Bike East Bay Pleads with Fremont to Prioritize Safety
This East Bay city used Dutch designs on Walnut--but is relapsing to the ol' disregard for safety on Paseo Padre
Note: GJEL Accident Attorneys regularly sponsors coverage on Streetsblog San Francisco and Streetsblog California. Unless noted in the story, GJEL Accident Attorneys is not consulted for the content or editorial direction of the sponsored content.
Every mayor, politician and city official will say they prioritize safety when it comes to road designs. Unfortunately, more often than not, they clearly don’t mean it.
Take Fremont, which built some impressive protected bike lanes and intersections on Walnut, but Tuesday evening relapsed into auto-über-alles thinking by voting five-to-two to reject a planned road diet for Paseo Padre. Instead, they will add a door-death-lane stripe to the existing configuration. “The four-foot door lane doesn’t even meet the Caltrans minimum,” Dave Campbell of Bike East Bay told Streetsblog. “It doesn’t even meet their own minimums.”
Campbell reported that speakers were overwhelming in support of the road diet, which would reduce traffic lanes to one in each direction and add buffered bike lanes. However, only councilmembers Teresa Kang and Jenny Kassan voted for it. The other five, including Mayor Lily Mei, voted to maintain the current configuration with two vehicle lanes in each direction. Because they also want to preserve parking and keep the traffic lanes wide, the only space left for bikes is as configured in the lead image.
This, of course, isn’t just about bicycle safety–road diets reduce speeds and increase safety for drivers as well as pedestrians crossing the street. The section of road in question also goes past several schools.
Campbell said the only good news is that the city council promised to revisit the issue in six months. Bike East Bay is concerned that Fremont is repeating the mistakes of nearby Hayward, which decided not to make Tennyson Road safer, resulting in the death of a cyclist last June. Campbell said the same thing is inevitable in Fremont, adding that “someone is going to get hit and killed on Paseo Padre for sure.”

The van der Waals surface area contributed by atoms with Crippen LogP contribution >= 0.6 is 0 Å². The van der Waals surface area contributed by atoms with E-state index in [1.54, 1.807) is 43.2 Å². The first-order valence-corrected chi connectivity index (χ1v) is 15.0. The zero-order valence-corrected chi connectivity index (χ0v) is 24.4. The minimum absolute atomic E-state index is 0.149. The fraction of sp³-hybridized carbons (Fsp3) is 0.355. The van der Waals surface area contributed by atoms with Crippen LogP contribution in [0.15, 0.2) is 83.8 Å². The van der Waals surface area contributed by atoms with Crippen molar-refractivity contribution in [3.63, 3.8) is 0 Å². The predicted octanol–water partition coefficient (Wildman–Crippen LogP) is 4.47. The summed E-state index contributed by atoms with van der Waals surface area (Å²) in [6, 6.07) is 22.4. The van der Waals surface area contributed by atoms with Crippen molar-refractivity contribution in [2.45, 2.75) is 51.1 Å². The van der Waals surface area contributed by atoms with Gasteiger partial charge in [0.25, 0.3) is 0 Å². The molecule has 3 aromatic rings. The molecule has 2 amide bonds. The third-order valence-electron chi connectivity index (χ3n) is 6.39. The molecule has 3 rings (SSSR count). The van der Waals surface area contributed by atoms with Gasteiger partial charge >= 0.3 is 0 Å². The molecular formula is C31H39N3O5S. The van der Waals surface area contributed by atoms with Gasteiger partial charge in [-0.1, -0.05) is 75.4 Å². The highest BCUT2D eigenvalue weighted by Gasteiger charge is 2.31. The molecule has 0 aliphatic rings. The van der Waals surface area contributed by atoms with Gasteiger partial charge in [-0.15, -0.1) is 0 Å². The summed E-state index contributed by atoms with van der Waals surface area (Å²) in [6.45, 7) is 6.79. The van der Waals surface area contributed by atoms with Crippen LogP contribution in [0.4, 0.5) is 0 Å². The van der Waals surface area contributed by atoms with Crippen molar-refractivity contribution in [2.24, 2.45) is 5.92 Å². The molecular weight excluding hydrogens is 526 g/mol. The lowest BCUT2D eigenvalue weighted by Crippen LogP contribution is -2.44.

Bike East Bay wrote a letter to the Fremont City Council and the mayor, pleading with them to make the right decision when the issue is revisited. From the letter:
Bike East Bay supports a road diet on Paseo Padre Pkwy between Driscoll Road and Washington Blvd with buffered bike lanes and slower neighborhood traffic, a configuration that matches the design of Paseo Padre on either end of Driscoll and Washington, and is consistent with Fremont’s Bicycle Plan. Paseo Padre currently has dangerously high speed traffic, speeds often as high as 60-70mph, on a downhill curvy street, with far too many crashes. Paseo Padre is not a safe street for residents to get into and out of their driveways. It is not safe for kids to walk across to get to school. And there are no bike lanes to safely bicycle to neighborhood schools or toward downtown Fremont. A street such as Paseo Padre, with less than 15K cars/day, does not warrant so many high speed travel lanes from a traffic engineering perspective–traffic will flow fine with one lane in each direction.
Fremont has ambitious goals to reduce its drive alone rate and reduce greenhouse gases, but you cannot achieve these goals by reserving travel lanes for future traffic in a residential neighborhood with local schools nearby
Campbell added that the design that was approved Tuesday evening is “negligent” and represents “downright malfeasance.”
Bike East Bay is asking everyone, Fremont residents especially, to contact the city council:
- District 1: Teresa Kang: phone: 510-284-4012, email@example.com
- District 2: Rick Jones: phone: 510-284-4083, firstname.lastname@example.org
- District 3: Jenny Kassan: phone: 510-284-4018, email@example.com
- District 4: Yang Shao: phone: 510-284-4019, firstname.lastname@example.org
- District 5: Raj Salwan: phone: 510-284-4082, email@example.com
- District 6: Teresa Cox: phone: 510-284-4007, firstname.lastname@example.org
- Mayor Lily Mei: phone: 510-284-4011, email@example.com